The dangers of fatigue are back in the public eye as reports surfaced about the condition of the driver allegedly involved in a fatal New Jersey crash that left popular comedian Tracy Morgan critically injured. According to media reports, a criminal complaint filed against the truck driver says he had not slept for over 24 hours and was driving “recklessly.” That report was later contested. However, Tracy Morgan has since filed a lawsuit against Walmart, alleging that the company “knew or should have known (the driver) was sleep-deprived.”
These allegations have not been proven, but the statistics suggest the crash is something carriers should take seriously from a fitness for duty perspective. The U.S. Centers for Disease Control and Prevention says commercial drivers are the most likely group of people to drive drowsy, and a number of factors – from work schedules to undiagnosed sleep apnea – can contribute to this problem.
Fitness for duty is not just the responsibility of the driver, it’s a responsibility shared by employers too. Federal regulations in Canada require carriers prevent their driver from getting behind the wheel if his or her faculties are impaired to the point where it is unsafe; or if driving would jeopardize or be likely to jeopardize the safety or health of the public, the driver or the employees of the motor carrier. This means skipping rest stops, working too many hours, and not getting enough sleep are issues carriers need to address.
The Safety Risks Associated with Long Hours and Shift Work
The dangers of driving overnight are well documented, especially among truck drivers who work long shifts. Hours of service vary from province to province, but the federal Commercial Vehicle Drivers Hours of Service Regulations stipulate that no motor carrier can permit a driver to work more than 70 hours during a period of 7 days, and no driver is allowed to get behind the wheel after accumulating more than 13 hours of driving time in a single day.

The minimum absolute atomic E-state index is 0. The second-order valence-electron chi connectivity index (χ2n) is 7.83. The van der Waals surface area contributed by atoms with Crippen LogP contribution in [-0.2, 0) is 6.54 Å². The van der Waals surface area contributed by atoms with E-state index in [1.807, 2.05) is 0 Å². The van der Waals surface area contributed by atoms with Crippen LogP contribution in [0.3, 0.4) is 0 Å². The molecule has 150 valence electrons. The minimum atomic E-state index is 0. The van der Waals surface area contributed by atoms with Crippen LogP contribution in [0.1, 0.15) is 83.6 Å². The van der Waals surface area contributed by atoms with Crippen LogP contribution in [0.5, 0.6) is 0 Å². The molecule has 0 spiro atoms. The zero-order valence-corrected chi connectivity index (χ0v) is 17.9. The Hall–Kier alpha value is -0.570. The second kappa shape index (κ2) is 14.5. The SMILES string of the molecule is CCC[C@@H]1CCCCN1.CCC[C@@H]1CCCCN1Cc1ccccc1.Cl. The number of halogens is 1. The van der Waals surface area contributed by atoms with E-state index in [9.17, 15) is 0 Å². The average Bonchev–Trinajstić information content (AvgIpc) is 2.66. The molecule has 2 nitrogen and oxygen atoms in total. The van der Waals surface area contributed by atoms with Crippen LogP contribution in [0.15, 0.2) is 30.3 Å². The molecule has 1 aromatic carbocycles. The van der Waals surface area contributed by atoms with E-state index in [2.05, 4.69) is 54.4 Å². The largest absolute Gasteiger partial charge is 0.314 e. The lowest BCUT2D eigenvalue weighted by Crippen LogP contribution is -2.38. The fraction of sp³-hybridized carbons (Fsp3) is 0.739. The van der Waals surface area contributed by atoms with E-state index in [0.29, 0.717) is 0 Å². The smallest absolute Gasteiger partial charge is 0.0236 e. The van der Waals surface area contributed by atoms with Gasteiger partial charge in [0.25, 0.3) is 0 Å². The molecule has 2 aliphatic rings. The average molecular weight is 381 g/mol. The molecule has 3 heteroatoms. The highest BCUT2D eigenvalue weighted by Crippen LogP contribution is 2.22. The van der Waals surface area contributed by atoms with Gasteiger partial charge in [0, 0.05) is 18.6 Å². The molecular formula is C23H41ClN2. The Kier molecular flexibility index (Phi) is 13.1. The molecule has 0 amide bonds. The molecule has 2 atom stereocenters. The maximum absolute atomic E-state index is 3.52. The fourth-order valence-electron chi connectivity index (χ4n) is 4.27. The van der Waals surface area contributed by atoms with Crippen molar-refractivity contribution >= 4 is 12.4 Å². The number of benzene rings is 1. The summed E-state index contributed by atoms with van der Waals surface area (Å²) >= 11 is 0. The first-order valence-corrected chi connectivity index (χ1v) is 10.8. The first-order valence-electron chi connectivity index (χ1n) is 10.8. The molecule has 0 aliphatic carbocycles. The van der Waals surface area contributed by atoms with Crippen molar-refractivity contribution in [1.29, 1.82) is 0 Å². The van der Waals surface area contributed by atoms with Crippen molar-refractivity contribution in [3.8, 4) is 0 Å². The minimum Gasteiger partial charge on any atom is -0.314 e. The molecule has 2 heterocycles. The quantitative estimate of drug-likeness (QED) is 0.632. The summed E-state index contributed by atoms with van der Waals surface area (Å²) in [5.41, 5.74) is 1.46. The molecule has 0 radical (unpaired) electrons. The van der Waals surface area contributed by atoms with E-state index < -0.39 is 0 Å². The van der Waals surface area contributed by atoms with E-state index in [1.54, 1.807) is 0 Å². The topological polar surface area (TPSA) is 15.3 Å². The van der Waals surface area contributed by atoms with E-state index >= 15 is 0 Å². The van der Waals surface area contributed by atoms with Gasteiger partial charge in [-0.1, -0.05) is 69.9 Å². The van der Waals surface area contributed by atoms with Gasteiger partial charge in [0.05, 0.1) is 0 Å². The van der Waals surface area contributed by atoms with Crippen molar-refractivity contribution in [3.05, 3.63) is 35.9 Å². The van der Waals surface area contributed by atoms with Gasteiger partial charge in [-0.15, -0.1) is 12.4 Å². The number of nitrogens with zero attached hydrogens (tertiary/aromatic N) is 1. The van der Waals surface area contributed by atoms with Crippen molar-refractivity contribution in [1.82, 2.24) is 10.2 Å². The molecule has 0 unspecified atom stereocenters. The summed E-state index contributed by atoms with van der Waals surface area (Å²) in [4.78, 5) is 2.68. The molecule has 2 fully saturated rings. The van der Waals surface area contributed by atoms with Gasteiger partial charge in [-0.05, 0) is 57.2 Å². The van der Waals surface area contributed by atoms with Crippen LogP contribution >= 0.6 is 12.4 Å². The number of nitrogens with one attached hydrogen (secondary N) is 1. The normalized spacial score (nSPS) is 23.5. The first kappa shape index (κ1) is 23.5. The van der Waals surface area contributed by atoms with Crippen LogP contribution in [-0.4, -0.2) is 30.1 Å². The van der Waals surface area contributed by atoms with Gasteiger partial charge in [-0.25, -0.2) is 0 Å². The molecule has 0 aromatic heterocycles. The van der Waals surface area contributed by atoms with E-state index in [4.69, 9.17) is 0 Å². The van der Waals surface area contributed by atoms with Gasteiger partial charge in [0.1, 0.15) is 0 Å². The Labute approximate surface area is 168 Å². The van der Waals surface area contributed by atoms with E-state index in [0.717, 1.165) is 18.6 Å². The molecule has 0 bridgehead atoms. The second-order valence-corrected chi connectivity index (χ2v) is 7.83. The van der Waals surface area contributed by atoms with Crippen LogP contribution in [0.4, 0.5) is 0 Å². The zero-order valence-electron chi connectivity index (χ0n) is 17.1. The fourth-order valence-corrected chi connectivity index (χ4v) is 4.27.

The chart below shows the dangers of shift work as it relates to one’s internal body clock. You can see that accidents are more common overnight, a time when we mainly see commercial drivers out on the road.
One way to minimize the risks associated with driver fatigue is to conduct a scheduling analysis or shift-work review. The North American Fatigue Management Program (NAFMP), a multi-year collaborative project aimed at addressing the issue of driver fatigue, recently issued a set of guidelines around trip scheduling and fatigue management technologies to assist carriers in getting started with fatigue management.
The Safety Risks Associated with Sleep Apnea
According to the NAFMP, sleep apnea screening should also be a key component of a carrier’s fatigue management program. Approximately 28% of commercial drivers suffer from the sleep disorder, and many cases are undiagnosed.
Sleep apnea is a progressive illness, particularly as you age, and the risks associated with it can increase for certain populations. That’s why screening for sleep apnea once is not enough; there should be periodic re-screening based on age and other risk factors.
The first step to addressing sleep apnea is to enroll your drivers in a sleep apnea program. Choosing the right provider is critical to the success of your program. Check out our tips on how to find a program that ensures your drivers are properly diagnosed, treated, and returned to work safely.
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